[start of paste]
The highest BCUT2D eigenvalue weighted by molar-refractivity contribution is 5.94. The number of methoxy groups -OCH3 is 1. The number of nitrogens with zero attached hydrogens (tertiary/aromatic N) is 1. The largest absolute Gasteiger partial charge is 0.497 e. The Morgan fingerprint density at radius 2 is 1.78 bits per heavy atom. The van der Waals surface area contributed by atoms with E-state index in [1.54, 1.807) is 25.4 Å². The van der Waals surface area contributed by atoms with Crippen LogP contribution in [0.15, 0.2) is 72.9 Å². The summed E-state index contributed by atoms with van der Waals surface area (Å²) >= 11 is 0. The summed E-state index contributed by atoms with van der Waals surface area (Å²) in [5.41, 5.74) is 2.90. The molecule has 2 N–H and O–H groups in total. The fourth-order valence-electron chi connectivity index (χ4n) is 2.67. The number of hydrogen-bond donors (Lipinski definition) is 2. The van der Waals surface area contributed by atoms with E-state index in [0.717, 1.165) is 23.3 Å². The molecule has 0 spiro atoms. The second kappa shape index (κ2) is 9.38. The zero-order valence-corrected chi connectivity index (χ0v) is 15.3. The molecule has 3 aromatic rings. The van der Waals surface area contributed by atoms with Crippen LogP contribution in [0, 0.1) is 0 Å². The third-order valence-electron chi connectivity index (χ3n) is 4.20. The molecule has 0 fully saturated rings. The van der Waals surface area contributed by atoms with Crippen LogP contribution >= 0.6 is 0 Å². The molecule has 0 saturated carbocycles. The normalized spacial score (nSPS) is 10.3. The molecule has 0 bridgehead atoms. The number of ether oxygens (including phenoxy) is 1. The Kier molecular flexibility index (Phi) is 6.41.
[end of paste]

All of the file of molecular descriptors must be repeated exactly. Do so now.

The highest BCUT2D eigenvalue weighted by molar-refractivity contribution is 5.94. The number of methoxy groups -OCH3 is 1. The number of nitrogens with zero attached hydrogens (tertiary/aromatic N) is 1. The largest absolute Gasteiger partial charge is 0.497 e. The Morgan fingerprint density at radius 2 is 1.78 bits per heavy atom. The van der Waals surface area contributed by atoms with E-state index in [1.54, 1.807) is 25.4 Å². The van der Waals surface area contributed by atoms with Crippen LogP contribution in [0.15, 0.2) is 72.9 Å². The summed E-state index contributed by atoms with van der Waals surface area (Å²) >= 11 is 0. The summed E-state index contributed by atoms with van der Waals surface area (Å²) in [5.41, 5.74) is 2.90. The molecule has 2 N–H and O–H groups in total. The fourth-order valence-electron chi connectivity index (χ4n) is 2.67. The number of hydrogen-bond donors (Lipinski definition) is 2. The van der Waals surface area contributed by atoms with E-state index in [0.717, 1.165) is 23.3 Å². The molecule has 0 spiro atoms. The second kappa shape index (κ2) is 9.38. The zero-order valence-corrected chi connectivity index (χ0v) is 15.3. The molecule has 3 aromatic rings. The van der Waals surface area contributed by atoms with Crippen LogP contribution in [0, 0.1) is 0 Å². The third-order valence-electron chi connectivity index (χ3n) is 4.20. The molecule has 0 fully saturated rings. The van der Waals surface area contributed by atoms with Crippen LogP contribution >= 0.6 is 0 Å². The molecule has 0 saturated carbocycles. The normalized spacial score (nSPS) is 10.3. The molecule has 0 bridgehead atoms. The number of ether oxygens (including phenoxy) is 1. The Kier molecular flexibility index (Phi) is 6.41.